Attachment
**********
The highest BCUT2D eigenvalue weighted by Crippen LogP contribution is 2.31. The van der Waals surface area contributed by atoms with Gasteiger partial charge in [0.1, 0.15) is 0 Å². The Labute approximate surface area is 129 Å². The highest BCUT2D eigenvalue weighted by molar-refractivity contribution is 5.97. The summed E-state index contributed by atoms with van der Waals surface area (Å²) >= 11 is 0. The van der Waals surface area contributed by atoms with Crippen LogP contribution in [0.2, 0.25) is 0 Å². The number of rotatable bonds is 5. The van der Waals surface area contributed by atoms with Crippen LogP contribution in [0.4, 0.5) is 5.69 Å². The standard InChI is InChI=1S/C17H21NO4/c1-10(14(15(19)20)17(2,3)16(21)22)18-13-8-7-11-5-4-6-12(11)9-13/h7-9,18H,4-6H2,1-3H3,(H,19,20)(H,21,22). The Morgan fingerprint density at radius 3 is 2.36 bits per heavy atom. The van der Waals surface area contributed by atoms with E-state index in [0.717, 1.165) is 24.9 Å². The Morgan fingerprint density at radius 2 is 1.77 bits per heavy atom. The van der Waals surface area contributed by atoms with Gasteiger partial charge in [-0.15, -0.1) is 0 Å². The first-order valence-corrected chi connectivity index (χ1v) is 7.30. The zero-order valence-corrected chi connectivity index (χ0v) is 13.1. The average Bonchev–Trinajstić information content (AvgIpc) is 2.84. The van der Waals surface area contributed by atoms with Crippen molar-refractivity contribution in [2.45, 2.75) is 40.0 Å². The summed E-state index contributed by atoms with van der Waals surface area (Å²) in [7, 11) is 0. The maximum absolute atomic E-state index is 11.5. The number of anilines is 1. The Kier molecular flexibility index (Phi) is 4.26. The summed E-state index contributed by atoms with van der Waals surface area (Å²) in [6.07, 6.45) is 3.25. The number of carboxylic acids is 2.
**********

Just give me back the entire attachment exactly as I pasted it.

The highest BCUT2D eigenvalue weighted by Crippen LogP contribution is 2.31. The van der Waals surface area contributed by atoms with Gasteiger partial charge in [0.1, 0.15) is 0 Å². The Labute approximate surface area is 129 Å². The highest BCUT2D eigenvalue weighted by molar-refractivity contribution is 5.97. The summed E-state index contributed by atoms with van der Waals surface area (Å²) >= 11 is 0. The van der Waals surface area contributed by atoms with Crippen LogP contribution in [0.2, 0.25) is 0 Å². The number of rotatable bonds is 5. The van der Waals surface area contributed by atoms with Crippen LogP contribution in [0.4, 0.5) is 5.69 Å². The standard InChI is InChI=1S/C17H21NO4/c1-10(14(15(19)20)17(2,3)16(21)22)18-13-8-7-11-5-4-6-12(11)9-13/h7-9,18H,4-6H2,1-3H3,(H,19,20)(H,21,22). The Morgan fingerprint density at radius 3 is 2.36 bits per heavy atom. The van der Waals surface area contributed by atoms with E-state index in [0.717, 1.165) is 24.9 Å². The Morgan fingerprint density at radius 2 is 1.77 bits per heavy atom. The van der Waals surface area contributed by atoms with Gasteiger partial charge in [-0.15, -0.1) is 0 Å². The first-order valence-corrected chi connectivity index (χ1v) is 7.30. The zero-order valence-corrected chi connectivity index (χ0v) is 13.1. The average Bonchev–Trinajstić information content (AvgIpc) is 2.84. The van der Waals surface area contributed by atoms with Crippen molar-refractivity contribution in [2.45, 2.75) is 40.0 Å². The summed E-state index contributed by atoms with van der Waals surface area (Å²) in [7, 11) is 0. The maximum absolute atomic E-state index is 11.5. The number of anilines is 1. The Kier molecular flexibility index (Phi) is 4.26. The summed E-state index contributed by atoms with van der Waals surface area (Å²) in [6.07, 6.45) is 3.25. The number of carboxylic acids is 2.